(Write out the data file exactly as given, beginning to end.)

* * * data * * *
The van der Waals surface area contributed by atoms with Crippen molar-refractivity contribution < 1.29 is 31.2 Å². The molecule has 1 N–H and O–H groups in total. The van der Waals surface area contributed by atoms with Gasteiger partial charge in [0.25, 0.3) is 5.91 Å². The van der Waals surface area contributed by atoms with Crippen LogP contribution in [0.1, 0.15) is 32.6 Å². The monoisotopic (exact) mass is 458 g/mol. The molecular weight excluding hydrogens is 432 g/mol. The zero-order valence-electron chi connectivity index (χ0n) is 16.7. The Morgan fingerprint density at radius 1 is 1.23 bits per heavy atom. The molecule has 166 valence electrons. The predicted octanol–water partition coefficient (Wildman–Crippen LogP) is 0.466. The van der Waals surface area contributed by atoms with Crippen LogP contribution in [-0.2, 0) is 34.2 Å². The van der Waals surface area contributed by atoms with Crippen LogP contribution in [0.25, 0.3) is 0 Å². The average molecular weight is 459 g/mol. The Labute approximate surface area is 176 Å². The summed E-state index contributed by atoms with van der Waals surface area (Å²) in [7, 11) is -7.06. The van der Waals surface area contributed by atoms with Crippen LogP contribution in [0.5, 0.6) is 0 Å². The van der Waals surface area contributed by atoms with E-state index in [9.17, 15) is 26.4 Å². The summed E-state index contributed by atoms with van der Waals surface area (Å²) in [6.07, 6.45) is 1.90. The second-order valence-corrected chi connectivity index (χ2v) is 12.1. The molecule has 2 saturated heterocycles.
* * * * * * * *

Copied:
The van der Waals surface area contributed by atoms with Crippen molar-refractivity contribution < 1.29 is 31.2 Å². The molecule has 1 N–H and O–H groups in total. The van der Waals surface area contributed by atoms with Gasteiger partial charge in [0.25, 0.3) is 5.91 Å². The van der Waals surface area contributed by atoms with Crippen LogP contribution in [0.1, 0.15) is 32.6 Å². The monoisotopic (exact) mass is 458 g/mol. The molecular weight excluding hydrogens is 432 g/mol. The zero-order valence-electron chi connectivity index (χ0n) is 16.7. The Morgan fingerprint density at radius 1 is 1.23 bits per heavy atom. The molecule has 166 valence electrons. The predicted octanol–water partition coefficient (Wildman–Crippen LogP) is 0.466. The van der Waals surface area contributed by atoms with Crippen LogP contribution in [-0.2, 0) is 34.2 Å². The van der Waals surface area contributed by atoms with Crippen LogP contribution in [0.25, 0.3) is 0 Å². The average molecular weight is 459 g/mol. The Labute approximate surface area is 176 Å². The summed E-state index contributed by atoms with van der Waals surface area (Å²) in [7, 11) is -7.06. The van der Waals surface area contributed by atoms with Crippen LogP contribution in [0.5, 0.6) is 0 Å². The van der Waals surface area contributed by atoms with E-state index in [9.17, 15) is 26.4 Å². The summed E-state index contributed by atoms with van der Waals surface area (Å²) in [6.07, 6.45) is 1.90. The second-order valence-corrected chi connectivity index (χ2v) is 12.1. The molecule has 2 saturated heterocycles.